Historian and philosopher Theodore Zeldin suggests a few new ways to get people talking
This week, ministers from across Europe are meeting to discuss progress on attempts to create a common European higher education system.
But are the managers of the Bologna Process forgetting the traumas of their student days?
What most people remember of their time at university is not what they were taught but the friendships they made or failed to make and, often, the inability to extract a meaning for their lives from the syllabus. The Bologna agenda focuses on the formal side of education - qualifications and credits - assuming that the remedy for any inadequacy is "mobility". That is what scholars believed in the Middle Ages. But study abroad today is more difficult than it was then and needs more preparation.
The Oxford Muse Foundation (OMF), of which I am president, has been pioneering three approaches to give more depth to the personal, professional and cultural interaction that universities stimulate at home and abroad. First, conversation at universities is not as easy, profound or inspiring as legend suggests, not even at the mythical high table. Too many students feel isolated and get to know only a very few peers, let alone teachers, really well. The OMF has organised "conversation meals", with a "menu of conversation" containing 24 topics that makes people talk one to one about what is really important in their lives. The evaluations are enthusiastic.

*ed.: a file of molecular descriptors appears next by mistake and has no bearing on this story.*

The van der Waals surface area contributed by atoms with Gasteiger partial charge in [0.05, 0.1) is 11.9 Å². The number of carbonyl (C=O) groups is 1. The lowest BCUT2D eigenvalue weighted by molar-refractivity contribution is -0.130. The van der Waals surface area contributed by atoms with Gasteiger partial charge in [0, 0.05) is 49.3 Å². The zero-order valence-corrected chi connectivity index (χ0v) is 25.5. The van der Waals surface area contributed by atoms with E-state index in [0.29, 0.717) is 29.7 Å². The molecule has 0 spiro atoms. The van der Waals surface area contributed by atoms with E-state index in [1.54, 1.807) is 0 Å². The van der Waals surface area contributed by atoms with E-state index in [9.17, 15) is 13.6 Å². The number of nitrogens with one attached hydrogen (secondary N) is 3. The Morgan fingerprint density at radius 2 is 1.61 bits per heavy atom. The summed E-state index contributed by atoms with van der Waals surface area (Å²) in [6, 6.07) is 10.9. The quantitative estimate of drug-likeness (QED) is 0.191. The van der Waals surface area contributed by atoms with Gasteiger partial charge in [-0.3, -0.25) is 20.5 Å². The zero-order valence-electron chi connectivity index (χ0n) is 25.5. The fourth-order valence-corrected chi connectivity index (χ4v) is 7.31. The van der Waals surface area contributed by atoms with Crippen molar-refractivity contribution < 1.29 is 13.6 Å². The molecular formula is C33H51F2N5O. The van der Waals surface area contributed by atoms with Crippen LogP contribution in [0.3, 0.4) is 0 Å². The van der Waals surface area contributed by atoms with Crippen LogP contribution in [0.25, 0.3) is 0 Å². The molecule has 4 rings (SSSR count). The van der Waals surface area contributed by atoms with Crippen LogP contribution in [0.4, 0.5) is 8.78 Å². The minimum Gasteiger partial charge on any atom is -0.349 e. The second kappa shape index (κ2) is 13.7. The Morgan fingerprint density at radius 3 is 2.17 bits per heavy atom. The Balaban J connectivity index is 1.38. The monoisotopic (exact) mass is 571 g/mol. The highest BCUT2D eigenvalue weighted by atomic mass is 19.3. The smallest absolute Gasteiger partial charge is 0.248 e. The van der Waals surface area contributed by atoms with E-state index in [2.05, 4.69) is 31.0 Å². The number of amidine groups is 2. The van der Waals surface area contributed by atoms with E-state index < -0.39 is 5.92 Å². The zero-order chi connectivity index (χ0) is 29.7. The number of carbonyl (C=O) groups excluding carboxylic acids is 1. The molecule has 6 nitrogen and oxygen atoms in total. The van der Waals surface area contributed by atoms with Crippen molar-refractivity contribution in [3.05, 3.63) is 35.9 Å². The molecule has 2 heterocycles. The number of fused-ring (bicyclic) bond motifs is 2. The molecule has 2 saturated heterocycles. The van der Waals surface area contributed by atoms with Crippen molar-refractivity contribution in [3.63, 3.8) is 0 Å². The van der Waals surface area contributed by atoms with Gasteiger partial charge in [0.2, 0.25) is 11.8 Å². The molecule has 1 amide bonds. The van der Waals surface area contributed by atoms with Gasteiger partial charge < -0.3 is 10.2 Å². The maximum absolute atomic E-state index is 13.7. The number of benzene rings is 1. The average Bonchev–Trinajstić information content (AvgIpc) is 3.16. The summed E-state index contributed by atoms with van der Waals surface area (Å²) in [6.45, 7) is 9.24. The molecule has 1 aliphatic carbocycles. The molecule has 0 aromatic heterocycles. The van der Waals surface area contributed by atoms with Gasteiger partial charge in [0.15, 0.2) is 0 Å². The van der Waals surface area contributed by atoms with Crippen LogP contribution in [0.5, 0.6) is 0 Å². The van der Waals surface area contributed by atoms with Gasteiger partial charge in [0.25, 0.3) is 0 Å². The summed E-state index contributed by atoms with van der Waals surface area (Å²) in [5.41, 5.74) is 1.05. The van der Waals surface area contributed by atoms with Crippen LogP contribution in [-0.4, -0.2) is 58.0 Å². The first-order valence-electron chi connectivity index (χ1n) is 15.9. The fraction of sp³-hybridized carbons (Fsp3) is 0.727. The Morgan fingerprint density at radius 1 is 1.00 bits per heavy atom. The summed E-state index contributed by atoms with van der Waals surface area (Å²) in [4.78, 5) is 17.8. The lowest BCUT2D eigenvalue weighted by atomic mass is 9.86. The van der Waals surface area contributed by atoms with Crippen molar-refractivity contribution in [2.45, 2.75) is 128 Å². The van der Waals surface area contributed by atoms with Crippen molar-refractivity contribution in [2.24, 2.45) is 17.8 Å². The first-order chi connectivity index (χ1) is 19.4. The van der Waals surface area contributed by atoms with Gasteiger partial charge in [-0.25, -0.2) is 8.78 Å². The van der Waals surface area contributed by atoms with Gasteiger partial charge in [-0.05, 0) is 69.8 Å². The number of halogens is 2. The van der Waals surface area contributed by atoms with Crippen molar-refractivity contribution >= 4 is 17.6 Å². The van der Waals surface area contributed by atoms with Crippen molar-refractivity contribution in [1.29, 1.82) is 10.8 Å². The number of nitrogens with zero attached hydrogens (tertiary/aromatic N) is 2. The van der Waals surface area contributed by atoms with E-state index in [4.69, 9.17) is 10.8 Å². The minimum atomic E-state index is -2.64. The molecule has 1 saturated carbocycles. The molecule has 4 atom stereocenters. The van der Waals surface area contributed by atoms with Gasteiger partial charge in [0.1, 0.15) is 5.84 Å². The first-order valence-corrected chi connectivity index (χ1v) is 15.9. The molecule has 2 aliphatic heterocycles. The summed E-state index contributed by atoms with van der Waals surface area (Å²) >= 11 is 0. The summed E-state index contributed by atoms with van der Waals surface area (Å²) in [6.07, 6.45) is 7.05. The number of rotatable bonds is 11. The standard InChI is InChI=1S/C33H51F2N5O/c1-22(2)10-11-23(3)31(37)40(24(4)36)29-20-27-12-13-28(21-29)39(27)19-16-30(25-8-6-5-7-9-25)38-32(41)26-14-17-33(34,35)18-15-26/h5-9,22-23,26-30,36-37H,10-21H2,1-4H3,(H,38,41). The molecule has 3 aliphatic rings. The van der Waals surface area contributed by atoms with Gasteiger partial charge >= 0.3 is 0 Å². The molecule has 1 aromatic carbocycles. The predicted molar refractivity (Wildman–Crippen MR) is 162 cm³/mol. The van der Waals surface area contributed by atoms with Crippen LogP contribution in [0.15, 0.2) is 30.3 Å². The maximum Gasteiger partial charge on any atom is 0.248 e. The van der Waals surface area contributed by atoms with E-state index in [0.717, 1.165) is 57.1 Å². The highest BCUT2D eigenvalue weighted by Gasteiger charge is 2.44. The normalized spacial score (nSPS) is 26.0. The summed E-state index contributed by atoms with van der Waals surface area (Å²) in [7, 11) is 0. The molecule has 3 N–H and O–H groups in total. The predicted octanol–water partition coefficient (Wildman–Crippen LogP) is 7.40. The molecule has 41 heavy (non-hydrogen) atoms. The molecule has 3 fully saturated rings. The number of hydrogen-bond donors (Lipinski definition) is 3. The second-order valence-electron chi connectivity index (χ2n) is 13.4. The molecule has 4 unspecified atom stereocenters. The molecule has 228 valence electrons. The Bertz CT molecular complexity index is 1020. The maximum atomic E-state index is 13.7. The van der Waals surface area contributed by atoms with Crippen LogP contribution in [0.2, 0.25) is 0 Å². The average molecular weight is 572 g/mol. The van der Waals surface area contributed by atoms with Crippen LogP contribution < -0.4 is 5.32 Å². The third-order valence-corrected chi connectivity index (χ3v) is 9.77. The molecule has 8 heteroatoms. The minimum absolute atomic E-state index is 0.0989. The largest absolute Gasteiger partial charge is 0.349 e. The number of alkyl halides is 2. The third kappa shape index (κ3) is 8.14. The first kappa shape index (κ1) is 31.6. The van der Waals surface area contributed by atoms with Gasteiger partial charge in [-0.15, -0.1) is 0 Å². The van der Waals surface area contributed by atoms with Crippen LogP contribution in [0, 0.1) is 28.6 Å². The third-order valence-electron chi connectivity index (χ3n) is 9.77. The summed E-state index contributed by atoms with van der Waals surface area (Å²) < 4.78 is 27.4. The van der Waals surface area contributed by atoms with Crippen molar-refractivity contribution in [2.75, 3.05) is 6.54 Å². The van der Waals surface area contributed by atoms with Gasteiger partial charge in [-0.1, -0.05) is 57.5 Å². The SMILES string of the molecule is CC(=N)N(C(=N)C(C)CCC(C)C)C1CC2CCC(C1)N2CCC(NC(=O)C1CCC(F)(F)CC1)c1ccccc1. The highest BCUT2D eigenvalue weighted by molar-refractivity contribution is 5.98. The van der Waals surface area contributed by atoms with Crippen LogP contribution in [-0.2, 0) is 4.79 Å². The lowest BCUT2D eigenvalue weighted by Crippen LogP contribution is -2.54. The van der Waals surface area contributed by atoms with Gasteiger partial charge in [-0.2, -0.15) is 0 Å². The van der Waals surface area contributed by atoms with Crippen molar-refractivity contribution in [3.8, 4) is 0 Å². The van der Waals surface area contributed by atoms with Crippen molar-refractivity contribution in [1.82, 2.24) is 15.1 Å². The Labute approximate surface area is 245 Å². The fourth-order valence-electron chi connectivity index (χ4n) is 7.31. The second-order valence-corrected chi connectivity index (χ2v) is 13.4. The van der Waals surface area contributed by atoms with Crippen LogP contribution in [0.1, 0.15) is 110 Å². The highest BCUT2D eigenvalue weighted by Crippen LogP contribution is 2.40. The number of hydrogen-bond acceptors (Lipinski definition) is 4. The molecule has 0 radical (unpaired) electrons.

Second, the OMF has been recording conversations and making them into written self-portraits, which become university passports. Each individual can say what they want the world to know about them, and read what others have written. Professors can get to know their students better, and vice versa. If this is done at the start of every degree course, and again at the end, the contrast between the two self-portraits may often say much more about what the university has contributed to a person's growth than examination results.
Participants value this exercise not least because it helps them to clarify their ideas and the direction of their life. The OMF database of self-portraits from different countries has the potential to make contacts between nationalities more fruitful, transcending the simplistic stereotypes. Moreover, it encourages students to make portraits of people outside academia, too, expanding their horizons.
Third, we need conversations not only between individuals but also between disciplines. Universities turn people into specialists who cannot understand one another. Specialisation is valuable but does not necessarily develop the capacity to communicate with other specialists speaking different jargons. Nor does it tell one how to adapt one's knowledge to the world's needs. So I have invented a new postgraduate course, the MCA (master of the conversational arts) to train generalists who can understand how people from different disciplines think and approach problems, and where the latest research is going in each field. The MCA has been tested in Oxford and Paris but awaits funding to become operational.
A survey of MBA graduates by the Association to Advance Collegiate Schools of Business (the international association for management education) found that "the ability to communicate effectively with another person was the single most useful skill in their career, but that only 6 per cent of business schools were even moderately effective in teaching that skill".
It will be interesting to see whether the decision-makers of Bologna can include these broader issues in their discussions.
Theodore Zeldin is president of the Oxford Muse Foundation.